What is a Short Sale?
A short sale is when a house is sold and the sale house price falls short of what is necessary to pay off what’s left on the mortgage. Short selling can only happen if both the homeowner and the mortgage lender agree to it. To obtain such agreement from the lender, the homeowner must prove he or she is undergoing actual financial hardship. That generally involves a review of tax returns, pay stubs, and bank statements.
Interestingly, the short sale agreement may not free the seller from the obligation to pay off the rest of the mortgage, a sum known as the deficiency. In the case of second lien interests like home equity lines, lenders release their lien interest and afterward may or may not seek to collect a deficiency judgment. Often, second lien holders consent to a promissory note or to significantly reduce the deficiency. Thus, they collect some money while avoiding a long foreclosure process while the home seller ends up paying less on the loan than what he or she originally owed.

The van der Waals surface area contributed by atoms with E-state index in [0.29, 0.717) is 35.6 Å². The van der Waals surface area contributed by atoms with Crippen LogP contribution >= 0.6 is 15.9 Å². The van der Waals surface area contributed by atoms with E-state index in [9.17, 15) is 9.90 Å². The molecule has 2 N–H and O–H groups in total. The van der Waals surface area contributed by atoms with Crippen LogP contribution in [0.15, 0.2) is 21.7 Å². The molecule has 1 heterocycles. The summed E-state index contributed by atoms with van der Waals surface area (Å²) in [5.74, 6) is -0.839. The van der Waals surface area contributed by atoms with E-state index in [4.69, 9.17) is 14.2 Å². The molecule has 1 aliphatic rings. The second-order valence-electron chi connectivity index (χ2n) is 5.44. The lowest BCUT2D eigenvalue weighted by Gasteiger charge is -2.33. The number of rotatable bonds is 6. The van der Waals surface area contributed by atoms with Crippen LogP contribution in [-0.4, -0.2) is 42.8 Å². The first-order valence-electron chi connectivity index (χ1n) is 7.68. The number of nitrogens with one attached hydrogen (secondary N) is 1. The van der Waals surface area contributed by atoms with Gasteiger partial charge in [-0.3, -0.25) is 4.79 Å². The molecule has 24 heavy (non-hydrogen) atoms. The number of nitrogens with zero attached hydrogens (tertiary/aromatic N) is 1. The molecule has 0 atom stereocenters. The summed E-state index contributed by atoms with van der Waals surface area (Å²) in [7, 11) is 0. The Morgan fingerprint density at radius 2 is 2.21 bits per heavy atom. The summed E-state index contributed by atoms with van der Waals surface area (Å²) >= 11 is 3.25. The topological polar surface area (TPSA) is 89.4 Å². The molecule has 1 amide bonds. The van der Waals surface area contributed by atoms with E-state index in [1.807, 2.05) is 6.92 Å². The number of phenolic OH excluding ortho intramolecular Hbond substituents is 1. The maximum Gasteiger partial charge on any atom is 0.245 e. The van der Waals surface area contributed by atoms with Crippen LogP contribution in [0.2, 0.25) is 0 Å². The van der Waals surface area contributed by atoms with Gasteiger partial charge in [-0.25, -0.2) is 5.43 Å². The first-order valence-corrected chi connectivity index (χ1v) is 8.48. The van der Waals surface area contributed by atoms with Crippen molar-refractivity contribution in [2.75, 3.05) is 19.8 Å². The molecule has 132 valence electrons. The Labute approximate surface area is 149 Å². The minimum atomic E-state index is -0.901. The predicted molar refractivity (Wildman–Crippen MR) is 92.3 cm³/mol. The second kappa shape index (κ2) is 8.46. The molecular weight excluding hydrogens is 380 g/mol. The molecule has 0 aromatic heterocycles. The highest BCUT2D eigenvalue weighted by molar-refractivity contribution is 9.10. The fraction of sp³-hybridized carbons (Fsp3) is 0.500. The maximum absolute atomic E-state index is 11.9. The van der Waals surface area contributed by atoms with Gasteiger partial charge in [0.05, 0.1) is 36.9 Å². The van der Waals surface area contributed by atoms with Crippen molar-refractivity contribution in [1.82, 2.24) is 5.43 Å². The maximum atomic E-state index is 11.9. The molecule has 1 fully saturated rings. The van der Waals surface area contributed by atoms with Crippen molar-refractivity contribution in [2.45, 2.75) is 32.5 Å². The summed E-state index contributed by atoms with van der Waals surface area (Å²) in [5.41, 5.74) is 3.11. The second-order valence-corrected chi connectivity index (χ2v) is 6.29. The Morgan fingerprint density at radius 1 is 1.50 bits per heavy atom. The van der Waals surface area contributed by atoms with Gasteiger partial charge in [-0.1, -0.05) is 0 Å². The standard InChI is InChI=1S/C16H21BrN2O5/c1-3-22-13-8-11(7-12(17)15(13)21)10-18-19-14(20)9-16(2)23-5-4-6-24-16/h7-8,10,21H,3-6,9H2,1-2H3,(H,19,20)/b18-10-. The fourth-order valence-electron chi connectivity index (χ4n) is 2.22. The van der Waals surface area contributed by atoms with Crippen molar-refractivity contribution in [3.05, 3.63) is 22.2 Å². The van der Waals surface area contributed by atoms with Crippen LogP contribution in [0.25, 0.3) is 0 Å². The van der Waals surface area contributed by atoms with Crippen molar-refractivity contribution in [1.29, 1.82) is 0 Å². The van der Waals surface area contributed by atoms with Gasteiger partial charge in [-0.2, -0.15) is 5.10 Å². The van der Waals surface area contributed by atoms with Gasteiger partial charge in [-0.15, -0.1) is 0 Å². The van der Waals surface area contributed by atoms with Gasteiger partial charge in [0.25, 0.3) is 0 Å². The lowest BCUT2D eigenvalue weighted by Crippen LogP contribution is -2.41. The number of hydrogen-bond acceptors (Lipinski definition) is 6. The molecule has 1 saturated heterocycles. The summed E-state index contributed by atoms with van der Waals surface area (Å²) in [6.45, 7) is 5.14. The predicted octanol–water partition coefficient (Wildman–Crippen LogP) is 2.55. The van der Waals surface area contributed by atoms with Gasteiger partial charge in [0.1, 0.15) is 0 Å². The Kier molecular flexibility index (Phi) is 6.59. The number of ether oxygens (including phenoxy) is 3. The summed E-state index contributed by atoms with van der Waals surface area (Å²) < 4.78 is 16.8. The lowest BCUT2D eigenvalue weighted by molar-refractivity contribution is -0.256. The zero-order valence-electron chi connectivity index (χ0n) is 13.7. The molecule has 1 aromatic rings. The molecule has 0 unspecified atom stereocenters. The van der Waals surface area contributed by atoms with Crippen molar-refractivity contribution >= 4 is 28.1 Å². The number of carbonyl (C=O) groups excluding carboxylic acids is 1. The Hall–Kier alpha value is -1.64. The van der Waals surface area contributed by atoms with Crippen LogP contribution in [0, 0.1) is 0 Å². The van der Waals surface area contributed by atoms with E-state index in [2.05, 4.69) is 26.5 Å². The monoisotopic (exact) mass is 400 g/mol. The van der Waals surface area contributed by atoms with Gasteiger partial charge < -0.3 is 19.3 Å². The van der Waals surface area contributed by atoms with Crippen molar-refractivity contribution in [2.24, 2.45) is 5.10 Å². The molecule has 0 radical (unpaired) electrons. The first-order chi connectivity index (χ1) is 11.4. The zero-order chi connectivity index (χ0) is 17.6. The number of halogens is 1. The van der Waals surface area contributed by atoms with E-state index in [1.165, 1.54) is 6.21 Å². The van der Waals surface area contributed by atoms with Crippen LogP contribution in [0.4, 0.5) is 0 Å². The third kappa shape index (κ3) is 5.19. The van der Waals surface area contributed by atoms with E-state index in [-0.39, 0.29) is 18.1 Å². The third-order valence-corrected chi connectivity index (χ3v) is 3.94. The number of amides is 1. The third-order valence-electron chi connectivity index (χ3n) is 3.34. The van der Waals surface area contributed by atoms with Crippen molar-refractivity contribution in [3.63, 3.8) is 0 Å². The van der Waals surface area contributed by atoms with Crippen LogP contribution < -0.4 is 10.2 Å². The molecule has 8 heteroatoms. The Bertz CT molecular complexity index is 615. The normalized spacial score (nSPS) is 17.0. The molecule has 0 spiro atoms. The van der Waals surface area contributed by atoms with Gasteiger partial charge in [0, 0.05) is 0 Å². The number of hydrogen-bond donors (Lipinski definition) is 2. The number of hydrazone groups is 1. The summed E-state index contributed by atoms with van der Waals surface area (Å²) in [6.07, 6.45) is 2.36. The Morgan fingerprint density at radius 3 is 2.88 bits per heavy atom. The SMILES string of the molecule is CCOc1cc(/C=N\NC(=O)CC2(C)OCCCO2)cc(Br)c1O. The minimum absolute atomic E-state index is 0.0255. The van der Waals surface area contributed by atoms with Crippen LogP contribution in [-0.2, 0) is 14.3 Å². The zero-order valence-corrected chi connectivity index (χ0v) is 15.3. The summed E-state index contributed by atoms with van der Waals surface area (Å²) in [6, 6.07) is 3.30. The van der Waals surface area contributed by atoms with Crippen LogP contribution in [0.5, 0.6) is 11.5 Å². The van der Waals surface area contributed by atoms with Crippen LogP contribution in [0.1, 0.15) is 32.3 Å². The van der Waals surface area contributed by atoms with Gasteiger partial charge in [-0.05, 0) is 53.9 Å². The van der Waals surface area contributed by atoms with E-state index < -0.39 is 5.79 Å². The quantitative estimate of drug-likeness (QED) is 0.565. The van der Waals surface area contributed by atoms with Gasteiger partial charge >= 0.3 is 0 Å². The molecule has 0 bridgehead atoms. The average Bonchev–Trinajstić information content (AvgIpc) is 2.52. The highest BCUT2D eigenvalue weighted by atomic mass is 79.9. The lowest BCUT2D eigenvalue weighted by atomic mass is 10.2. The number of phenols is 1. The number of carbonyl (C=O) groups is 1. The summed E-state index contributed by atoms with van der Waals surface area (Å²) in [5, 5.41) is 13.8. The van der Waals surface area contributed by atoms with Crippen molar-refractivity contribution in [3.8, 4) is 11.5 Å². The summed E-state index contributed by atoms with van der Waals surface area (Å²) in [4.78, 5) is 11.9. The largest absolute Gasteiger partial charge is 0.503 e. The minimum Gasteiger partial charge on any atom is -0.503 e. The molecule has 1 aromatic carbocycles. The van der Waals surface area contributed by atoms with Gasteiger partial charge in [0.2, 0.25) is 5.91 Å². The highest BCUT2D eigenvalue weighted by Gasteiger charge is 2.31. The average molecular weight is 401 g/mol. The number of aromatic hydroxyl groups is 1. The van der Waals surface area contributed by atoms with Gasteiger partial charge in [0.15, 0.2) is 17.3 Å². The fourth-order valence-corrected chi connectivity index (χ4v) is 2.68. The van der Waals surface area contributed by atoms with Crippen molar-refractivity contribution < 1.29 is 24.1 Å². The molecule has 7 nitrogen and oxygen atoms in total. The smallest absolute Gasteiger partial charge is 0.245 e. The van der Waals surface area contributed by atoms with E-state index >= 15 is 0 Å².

The Short Sale Process
For many, short selling begins when the homeowner stops making payments on a mortgage. This isn’t always a necessity, but some lenders won’t consent to a short sale if the borrower is current on his or her payments, and in any case, financial hardship that precludes payment is likely what made the homeowner consider a short sale in the first place.
Homeowners who find themselves in this position are wise to print a copy of their credit reports while their mortgage payments are still current. The reports showing good credit can help when buying a car or making some other major purchase.
Next, the homeowner finds a realtor to list the home for sale. It’s important that the short sale house be “priced to move.” It should be the cheapest of the comparable properties for sale in the area. On the surface, this may seem counterproductive, but homeowners should remember they aren’t going to make any money on the sale anyway, and in the case of a homestead property, they won’t have to pay tax on the lender’s loss.
It’s necessary to arrive at a listing agreement with the realtor, but all terms are contingent on the lender consenting to a short sale, so there’s no risk of homeowners finding themselves stuck in agreements that are simply impossible to fulfill. A homeowner can stay in a short sale house until the sale goes through.